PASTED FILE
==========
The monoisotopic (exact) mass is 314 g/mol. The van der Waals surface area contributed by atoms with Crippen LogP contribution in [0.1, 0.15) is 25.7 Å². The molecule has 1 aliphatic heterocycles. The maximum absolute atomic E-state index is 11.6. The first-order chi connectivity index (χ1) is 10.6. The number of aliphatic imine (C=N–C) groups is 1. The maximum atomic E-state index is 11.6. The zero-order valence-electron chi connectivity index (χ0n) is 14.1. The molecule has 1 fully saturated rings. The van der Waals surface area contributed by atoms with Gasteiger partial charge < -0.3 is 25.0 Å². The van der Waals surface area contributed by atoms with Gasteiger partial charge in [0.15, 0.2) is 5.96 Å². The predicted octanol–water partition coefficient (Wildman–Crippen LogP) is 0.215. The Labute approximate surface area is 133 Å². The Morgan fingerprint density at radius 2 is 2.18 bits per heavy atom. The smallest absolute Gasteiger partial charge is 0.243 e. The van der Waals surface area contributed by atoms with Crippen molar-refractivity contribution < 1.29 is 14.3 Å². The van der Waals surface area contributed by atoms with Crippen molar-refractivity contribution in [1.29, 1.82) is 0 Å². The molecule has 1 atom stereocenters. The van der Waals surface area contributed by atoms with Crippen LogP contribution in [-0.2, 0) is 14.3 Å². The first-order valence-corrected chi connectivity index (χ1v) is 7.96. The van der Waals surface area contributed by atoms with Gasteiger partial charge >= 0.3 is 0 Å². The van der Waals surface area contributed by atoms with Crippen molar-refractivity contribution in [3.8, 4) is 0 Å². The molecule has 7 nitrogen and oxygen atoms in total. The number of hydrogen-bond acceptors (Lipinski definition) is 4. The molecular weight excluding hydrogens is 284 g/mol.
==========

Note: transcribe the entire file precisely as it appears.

The monoisotopic (exact) mass is 314 g/mol. The van der Waals surface area contributed by atoms with Crippen LogP contribution in [0.1, 0.15) is 25.7 Å². The molecule has 1 aliphatic heterocycles. The maximum absolute atomic E-state index is 11.6. The first-order chi connectivity index (χ1) is 10.6. The number of aliphatic imine (C=N–C) groups is 1. The maximum atomic E-state index is 11.6. The zero-order valence-electron chi connectivity index (χ0n) is 14.1. The molecule has 1 fully saturated rings. The van der Waals surface area contributed by atoms with Gasteiger partial charge < -0.3 is 25.0 Å². The van der Waals surface area contributed by atoms with Gasteiger partial charge in [0.15, 0.2) is 5.96 Å². The predicted octanol–water partition coefficient (Wildman–Crippen LogP) is 0.215. The Labute approximate surface area is 133 Å². The Morgan fingerprint density at radius 2 is 2.18 bits per heavy atom. The smallest absolute Gasteiger partial charge is 0.243 e. The van der Waals surface area contributed by atoms with Crippen molar-refractivity contribution < 1.29 is 14.3 Å². The van der Waals surface area contributed by atoms with Crippen molar-refractivity contribution in [1.29, 1.82) is 0 Å². The molecule has 1 atom stereocenters. The van der Waals surface area contributed by atoms with Crippen LogP contribution in [-0.2, 0) is 14.3 Å². The first-order valence-corrected chi connectivity index (χ1v) is 7.96. The van der Waals surface area contributed by atoms with Gasteiger partial charge >= 0.3 is 0 Å². The van der Waals surface area contributed by atoms with Crippen molar-refractivity contribution in [3.8, 4) is 0 Å². The molecule has 7 nitrogen and oxygen atoms in total. The number of hydrogen-bond acceptors (Lipinski definition) is 4. The molecular weight excluding hydrogens is 284 g/mol.